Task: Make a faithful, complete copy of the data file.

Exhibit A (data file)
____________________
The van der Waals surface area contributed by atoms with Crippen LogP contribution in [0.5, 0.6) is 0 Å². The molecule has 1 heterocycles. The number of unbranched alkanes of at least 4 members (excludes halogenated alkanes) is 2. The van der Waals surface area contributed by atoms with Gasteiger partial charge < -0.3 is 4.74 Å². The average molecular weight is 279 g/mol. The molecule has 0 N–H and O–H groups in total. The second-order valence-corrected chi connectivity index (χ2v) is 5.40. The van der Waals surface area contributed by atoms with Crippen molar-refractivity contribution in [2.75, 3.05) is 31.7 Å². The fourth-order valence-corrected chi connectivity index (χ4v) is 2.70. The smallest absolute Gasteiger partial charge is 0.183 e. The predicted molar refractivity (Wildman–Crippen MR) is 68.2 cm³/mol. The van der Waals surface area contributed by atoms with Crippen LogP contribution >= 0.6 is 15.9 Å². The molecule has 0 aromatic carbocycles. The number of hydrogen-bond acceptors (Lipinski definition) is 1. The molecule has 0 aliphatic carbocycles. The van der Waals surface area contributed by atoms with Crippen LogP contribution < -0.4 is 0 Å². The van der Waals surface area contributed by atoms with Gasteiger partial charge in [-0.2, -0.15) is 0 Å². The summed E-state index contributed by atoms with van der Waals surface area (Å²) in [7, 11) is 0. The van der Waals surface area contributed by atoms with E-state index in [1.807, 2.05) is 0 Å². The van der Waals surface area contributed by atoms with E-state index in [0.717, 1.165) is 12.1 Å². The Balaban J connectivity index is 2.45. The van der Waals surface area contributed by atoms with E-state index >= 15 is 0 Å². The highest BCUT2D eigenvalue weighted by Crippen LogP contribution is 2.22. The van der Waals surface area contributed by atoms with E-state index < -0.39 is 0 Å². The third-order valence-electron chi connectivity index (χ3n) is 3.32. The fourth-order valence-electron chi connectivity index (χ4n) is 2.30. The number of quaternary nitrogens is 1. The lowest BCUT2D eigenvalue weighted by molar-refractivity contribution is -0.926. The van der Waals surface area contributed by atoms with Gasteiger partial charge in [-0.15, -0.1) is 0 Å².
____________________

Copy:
The van der Waals surface area contributed by atoms with Crippen LogP contribution in [0.5, 0.6) is 0 Å². The molecule has 1 heterocycles. The number of unbranched alkanes of at least 4 members (excludes halogenated alkanes) is 2. The van der Waals surface area contributed by atoms with Gasteiger partial charge < -0.3 is 4.74 Å². The average molecular weight is 279 g/mol. The molecule has 0 N–H and O–H groups in total. The second-order valence-corrected chi connectivity index (χ2v) is 5.40. The van der Waals surface area contributed by atoms with Crippen molar-refractivity contribution in [2.75, 3.05) is 31.7 Å². The fourth-order valence-corrected chi connectivity index (χ4v) is 2.70. The smallest absolute Gasteiger partial charge is 0.183 e. The predicted molar refractivity (Wildman–Crippen MR) is 68.2 cm³/mol. The van der Waals surface area contributed by atoms with Crippen LogP contribution >= 0.6 is 15.9 Å². The molecule has 0 aromatic carbocycles. The number of hydrogen-bond acceptors (Lipinski definition) is 1. The molecule has 0 aliphatic carbocycles. The van der Waals surface area contributed by atoms with Crippen LogP contribution < -0.4 is 0 Å². The van der Waals surface area contributed by atoms with Gasteiger partial charge in [-0.2, -0.15) is 0 Å². The summed E-state index contributed by atoms with van der Waals surface area (Å²) in [7, 11) is 0. The van der Waals surface area contributed by atoms with E-state index in [1.807, 2.05) is 0 Å². The van der Waals surface area contributed by atoms with E-state index in [0.717, 1.165) is 12.1 Å². The Balaban J connectivity index is 2.45. The van der Waals surface area contributed by atoms with E-state index >= 15 is 0 Å². The highest BCUT2D eigenvalue weighted by Crippen LogP contribution is 2.22. The van der Waals surface area contributed by atoms with E-state index < -0.39 is 0 Å². The third-order valence-electron chi connectivity index (χ3n) is 3.32. The fourth-order valence-electron chi connectivity index (χ4n) is 2.30. The number of quaternary nitrogens is 1. The lowest BCUT2D eigenvalue weighted by molar-refractivity contribution is -0.926. The van der Waals surface area contributed by atoms with Gasteiger partial charge in [-0.15, -0.1) is 0 Å².